Rudy Giuliani, born May 28, 1944, in New York, former mayor of New York City. Giuliani said on October 2, 2005, that he would look at the possibility of running for president. On November 13, 2006, he announced that he was forming an exploratory committee. He led several state and nationwide polls for the Republican nomination and the general election, and had been mentioned by many media sources as a possible candidate since the 9/11 attacks and a speech to the 2004 Republican Convention.[8] (See polls below) On February 5, 2007, Giuliani unofficially entered the race for the 2008 U.S. presidential election by filing a "statement of candidacy" with the Federal Election Commission, but legally keeping him at the same level as he was while running an exploratory committee.[9] On February 15, Giuliani officially announced that he was running on CNN's Larry King Live show.[10] Giuliani finished third in the Florida primary on January 29, 2008. The next day he withdrew from the race and endorsed John McCain.[11]

Representative Duncan Hunter

Duncan Hunter, born May 31, 1948, in Riverside, California, U.S. Representative from that state and former Chairman of the House Armed Services Committee. Hunter formally announced his presidential candidacy in Spartanburg, South Carolina, on January 25, 2007. He withdrew from the race on January 19, 2008 after a poor showing in the Nevada Republican caucuses, and endorsed Mike Huckabee.[12][13]

Mike Huckabee, former Governor of Arkansas

Mike Huckabee, born August 24, 1955, was the governor of the U.S. state of Arkansas from 1996 to 2007. He announced his candidacy on January 28, 2007. After Mitt Romney withdrew from the race, Huckabee chose to continue with his campaign, despite the fact McCain was already the presumptive nominee. Following losses to McCain in the Texas, Ohio, Vermont, and Rhode Island primaries, he ended his presidential campaign on the evening of March 4, 2008, and endorsed McCain the following day.[14]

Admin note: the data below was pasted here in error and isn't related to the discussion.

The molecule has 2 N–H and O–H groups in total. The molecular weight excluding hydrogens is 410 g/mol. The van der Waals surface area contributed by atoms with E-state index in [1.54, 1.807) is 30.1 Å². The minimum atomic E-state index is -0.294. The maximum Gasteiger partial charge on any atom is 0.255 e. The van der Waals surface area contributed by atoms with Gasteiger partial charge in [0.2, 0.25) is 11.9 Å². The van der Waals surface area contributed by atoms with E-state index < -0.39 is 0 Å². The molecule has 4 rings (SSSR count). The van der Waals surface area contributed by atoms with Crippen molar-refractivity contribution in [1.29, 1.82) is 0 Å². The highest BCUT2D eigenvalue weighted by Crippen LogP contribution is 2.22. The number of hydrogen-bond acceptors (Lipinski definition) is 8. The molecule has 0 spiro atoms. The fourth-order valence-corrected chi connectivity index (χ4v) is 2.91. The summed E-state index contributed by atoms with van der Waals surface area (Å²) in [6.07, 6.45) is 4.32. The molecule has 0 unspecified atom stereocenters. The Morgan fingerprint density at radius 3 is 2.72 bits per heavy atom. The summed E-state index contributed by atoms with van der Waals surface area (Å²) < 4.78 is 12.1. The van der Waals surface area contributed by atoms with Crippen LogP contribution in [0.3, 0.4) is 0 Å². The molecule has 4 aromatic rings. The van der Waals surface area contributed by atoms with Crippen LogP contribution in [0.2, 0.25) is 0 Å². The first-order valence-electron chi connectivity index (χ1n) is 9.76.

Representative Ron Paul

Ron Paul, born August 20, 1935, in Green Tree, Pennsylvania, is a long time U.S. Representative from Texas with a strong constitutionalist and libertarian voting record. He first ran for president as a Libertarian nearly two decades before the 2008 campaign. On January 11, 2007, Paul filed papers to form an exploratory committee for the 2008 presidential race.[15][16] He formally declared his candidacy 12 March 2007 as a guest on Washington Journal on C-SPAN.[17][18] On February 20, 2007, Paul's exploratory committee posted on YouTube a formal video of him explaining his reason for running.[19] Paul did well in Republican straw polls and broke several fundraising records including raising the most money ever raised in 24 hours, when Paul raised over $6.3 million on December 16, 2007 as a part of a moneybomb celebrating the Boston Tea Party.